Studies have reported a 1·3- to 2·2-fold higher mortality rate among patients with primary immune thrombocytopenia (ITP) compared to the general population. However, long-term mortality estimates as well as cause-specific mortality data are sparse. In our population-based cohort of adult patients with newly diagnosed ITP and up to 37 years of follow-up, the 5-year, 10-year and 20-year mortality among the ITP patients was 22%, 34% and 49%, respectively. The mortality in the ITP cohort was consistently higher than in the in the general population cohort yielding an adjusted hazard ratio (HR) of 1·5 [95% confidence interval (CI): 1·2–1·8]. The adjusted HRs of mortality due to cardiovascular disease, infection, bleeding and haematological cancer were 1·5 (95% CI: 1·1–1·5), 2·4 (95% CI: 1·0–5·7), 6·2 (95% CI: 2·8–13·5) and 5·7 (95% CI: 2·1–15·7), respectively, whereas mortality due to solid cancer and other causes were similar in ITP patients and the general population. We conclude that mortality rates among ITP patients are higher than in the general population, predominantly as a result of increased cardiovascular disease, infection, bleeding and haematological cancer cause-specific mortalities.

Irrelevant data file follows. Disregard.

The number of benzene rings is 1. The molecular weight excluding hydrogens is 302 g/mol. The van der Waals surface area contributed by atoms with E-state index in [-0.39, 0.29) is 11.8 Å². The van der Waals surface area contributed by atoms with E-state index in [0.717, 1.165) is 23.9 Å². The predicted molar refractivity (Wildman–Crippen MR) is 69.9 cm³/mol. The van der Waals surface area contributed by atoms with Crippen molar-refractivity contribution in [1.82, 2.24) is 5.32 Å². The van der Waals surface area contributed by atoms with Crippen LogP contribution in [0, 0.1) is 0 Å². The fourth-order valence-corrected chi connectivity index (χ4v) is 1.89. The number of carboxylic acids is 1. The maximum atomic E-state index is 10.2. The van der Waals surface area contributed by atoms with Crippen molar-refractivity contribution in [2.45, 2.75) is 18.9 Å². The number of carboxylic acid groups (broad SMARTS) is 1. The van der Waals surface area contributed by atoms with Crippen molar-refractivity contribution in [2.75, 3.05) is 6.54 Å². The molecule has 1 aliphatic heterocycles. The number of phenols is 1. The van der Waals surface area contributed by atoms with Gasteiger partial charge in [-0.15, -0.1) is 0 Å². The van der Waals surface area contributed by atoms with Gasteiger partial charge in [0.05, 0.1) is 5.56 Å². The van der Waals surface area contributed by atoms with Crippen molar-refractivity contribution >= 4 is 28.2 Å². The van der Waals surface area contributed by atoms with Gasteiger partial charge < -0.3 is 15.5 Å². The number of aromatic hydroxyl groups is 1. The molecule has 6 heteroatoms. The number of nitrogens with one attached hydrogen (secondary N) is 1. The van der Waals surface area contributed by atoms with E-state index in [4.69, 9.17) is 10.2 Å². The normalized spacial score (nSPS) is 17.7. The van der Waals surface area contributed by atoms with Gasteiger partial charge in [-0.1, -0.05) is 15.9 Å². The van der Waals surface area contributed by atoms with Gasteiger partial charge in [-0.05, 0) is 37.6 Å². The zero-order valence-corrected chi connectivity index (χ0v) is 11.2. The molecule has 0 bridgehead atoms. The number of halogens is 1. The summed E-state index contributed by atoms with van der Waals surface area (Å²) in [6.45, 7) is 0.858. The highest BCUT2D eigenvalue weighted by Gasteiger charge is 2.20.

Primary immune thrombocytopenia (ITP) is an autoimmune disease with reduced platelet survival and production. (Schmidt & Rasmussen, 1985; Gernsheimer et al, 1989) Although severe bleeding and infections among patients with ITP are rare (Frederiksen et al, 2012), studies conducted in Holland, UK and Denmark during the past decade have reported that morbidity and mortality among ITP patients is increased compared to the general population. (Portielje et al, 2001; Schoonen et al, 2009; Nørgaard et al, 2011; Frederiksen et al, 2012) Using different comparison groups, these studies reported that adult ITP patients have an increased relative mortality ranging from 1·3- to 2·2-fold that of the general population. (Portielje et al, 2001; Schoonen et al, 2009; Nørgaard et al, 2011) One of these studies comprised both primary and secondary ITP patients, and found that patients who were reclassified as secondary ITP within a median follow-up of 9·4 years had a sixfold higher mortality than the general population while patients with primary ITP had a 1·3-fold increased mortality. (Portielje et al, 2001) Also, among chronic ITP patients, those refractory to splenectomy have been reported to have a substantially higher mortality than patients in remission after splenectomy (McMillan & Durette, 2004).